An Illinois appellate court affirmed dismissal of defamation and false light invasion of privacy claims over a Chicago Sun-Times column that ascribed “felonies under the laws of Illinois and Poland” to the “Plaintiffs and/or their families and Poles in general” when it referred to “widespread collaboration” in the killing of Jews during WWII.
Article Tying Nursing Home Magnate to Human Trafficking, Medicaid Fraud & Elder Abuse Protected As Fair Report, True, and OpinionAlia Smith
Judge Azrack held that the challenged statements – concerning the poor quality of some of Landa’s nursing homes and alleged financial and other improprieties – were fair reports under N.Y. Civil Rights Law § 74, were substantially true, or were non-actionable opinions.
The suit stemmed from a January 2021 story, in which Times reporter Kashmir Hill reported on the phenomenon of “complaint sites”: websites that allow people to hurl anonymous accusations online that then ricochet across the internet through a constellation of interconnected sites.
The Court dismissed the charity’s claims for breach of contract, promissory estoppel, and negligent misrepresentation for lack of subject-matter jurisdiction, leaving its defamation claim to proceed to discovery. At issue is
An Ohio court recently demonstrated how a court may enjoin a party from libeling someone, without violating the Constitution.
Judge Preska referenced the actual malice standard under New York’s anti-SLAPP statute but, because actual malice already was required of Prince as a public figure, she did not decide which source of the actual malice standard should govern.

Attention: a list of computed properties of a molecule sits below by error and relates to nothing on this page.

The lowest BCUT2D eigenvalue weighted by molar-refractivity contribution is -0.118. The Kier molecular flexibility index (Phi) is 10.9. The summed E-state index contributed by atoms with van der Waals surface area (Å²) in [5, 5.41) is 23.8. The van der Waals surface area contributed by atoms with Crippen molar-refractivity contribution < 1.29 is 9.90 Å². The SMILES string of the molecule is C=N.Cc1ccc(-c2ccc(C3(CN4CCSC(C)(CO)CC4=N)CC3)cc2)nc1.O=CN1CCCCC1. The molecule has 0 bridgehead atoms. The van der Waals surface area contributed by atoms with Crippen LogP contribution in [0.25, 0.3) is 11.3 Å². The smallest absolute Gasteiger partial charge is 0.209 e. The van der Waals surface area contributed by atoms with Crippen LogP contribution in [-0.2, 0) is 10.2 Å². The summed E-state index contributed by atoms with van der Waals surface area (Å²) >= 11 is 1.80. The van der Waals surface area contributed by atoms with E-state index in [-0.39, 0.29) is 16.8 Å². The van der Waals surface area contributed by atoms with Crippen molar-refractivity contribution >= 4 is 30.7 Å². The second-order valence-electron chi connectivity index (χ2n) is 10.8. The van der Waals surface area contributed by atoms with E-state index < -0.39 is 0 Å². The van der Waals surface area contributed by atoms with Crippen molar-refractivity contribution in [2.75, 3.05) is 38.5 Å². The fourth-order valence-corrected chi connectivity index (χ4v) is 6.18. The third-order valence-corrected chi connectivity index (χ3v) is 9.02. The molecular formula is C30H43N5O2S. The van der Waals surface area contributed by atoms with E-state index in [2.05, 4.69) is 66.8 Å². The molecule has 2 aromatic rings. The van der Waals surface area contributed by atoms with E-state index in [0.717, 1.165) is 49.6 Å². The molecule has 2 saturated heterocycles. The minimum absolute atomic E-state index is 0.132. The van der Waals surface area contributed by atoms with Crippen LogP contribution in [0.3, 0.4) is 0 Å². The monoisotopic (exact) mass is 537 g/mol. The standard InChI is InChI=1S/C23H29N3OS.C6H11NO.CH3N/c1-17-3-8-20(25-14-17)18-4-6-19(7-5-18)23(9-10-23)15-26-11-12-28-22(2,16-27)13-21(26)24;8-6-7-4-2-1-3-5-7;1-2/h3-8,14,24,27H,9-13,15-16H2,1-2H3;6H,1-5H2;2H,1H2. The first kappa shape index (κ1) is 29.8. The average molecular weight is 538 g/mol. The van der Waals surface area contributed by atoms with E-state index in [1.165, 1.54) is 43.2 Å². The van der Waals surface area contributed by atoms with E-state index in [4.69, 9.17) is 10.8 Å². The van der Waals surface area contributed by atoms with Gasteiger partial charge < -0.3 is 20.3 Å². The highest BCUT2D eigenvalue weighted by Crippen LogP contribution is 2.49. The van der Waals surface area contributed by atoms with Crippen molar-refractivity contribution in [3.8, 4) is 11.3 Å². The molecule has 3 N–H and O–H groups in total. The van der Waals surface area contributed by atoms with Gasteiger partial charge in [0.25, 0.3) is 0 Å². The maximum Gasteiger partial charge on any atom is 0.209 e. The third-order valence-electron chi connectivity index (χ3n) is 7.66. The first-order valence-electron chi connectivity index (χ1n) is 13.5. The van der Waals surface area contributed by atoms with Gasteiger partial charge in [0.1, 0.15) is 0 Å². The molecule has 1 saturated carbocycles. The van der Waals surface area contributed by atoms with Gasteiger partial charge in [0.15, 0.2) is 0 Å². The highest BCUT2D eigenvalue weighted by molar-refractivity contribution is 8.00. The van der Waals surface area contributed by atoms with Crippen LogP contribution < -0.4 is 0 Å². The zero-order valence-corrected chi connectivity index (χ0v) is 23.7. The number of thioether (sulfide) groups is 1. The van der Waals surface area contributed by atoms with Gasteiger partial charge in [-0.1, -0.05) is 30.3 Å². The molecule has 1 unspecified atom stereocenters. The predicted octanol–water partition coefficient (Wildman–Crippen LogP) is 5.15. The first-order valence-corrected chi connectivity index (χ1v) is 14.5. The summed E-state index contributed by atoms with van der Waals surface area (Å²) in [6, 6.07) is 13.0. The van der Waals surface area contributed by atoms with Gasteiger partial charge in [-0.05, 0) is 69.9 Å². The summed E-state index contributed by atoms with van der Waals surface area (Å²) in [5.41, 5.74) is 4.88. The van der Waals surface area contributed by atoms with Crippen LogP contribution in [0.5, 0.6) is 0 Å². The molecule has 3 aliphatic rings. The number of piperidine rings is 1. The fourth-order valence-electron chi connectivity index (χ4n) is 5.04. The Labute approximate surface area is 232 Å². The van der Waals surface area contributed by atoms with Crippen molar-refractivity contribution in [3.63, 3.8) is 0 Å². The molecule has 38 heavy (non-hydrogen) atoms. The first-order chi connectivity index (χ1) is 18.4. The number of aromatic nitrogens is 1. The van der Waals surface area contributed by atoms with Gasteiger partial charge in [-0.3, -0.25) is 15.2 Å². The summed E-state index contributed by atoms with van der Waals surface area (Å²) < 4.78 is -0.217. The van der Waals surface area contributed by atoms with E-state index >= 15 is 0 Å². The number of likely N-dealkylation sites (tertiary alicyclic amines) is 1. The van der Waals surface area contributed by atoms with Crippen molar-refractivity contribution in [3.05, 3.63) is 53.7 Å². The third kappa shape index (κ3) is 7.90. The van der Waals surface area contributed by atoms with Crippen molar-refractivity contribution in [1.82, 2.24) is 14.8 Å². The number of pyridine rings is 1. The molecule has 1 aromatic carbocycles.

Maine Supreme Court Affirms Trial Win for Newspaper That Reported on Sex Abuse Allegations and CoverupCynthia Counts
The Maine Supreme Court affirmed a jury’s verdict in favor of a newspaper company and two journalists accused of defamation for reporting on decades old sex abuse allegations against a former police captain.
Florida's distorted First Amendment reality stems from a “war on woke” that attempts to eliminate certain viewpoints and has infected Florida’s legislative and executive decisions. Fortunately, federal courts have pulled Florida back from the First Amendment "upside down." However, there still is a long way to go.
In filing a complaint many have dubbed “the first of its kind,” a radio host in Georgia recently sued for defamation the company behind the much-buzzed-about artificial intelligence chat platform ChatGPT. And while the concept of suing an AI developer for an intent-based tort may be quite novel, the facts at issue highlight some familiar…
A Florida trial judge dismissed a Tampa disc-jockey’s SLAPP suit against a local radio station and rival DJ because the defamation count was based on nonactionable statements, and the additional claims were barred by Florida’s single-action rule.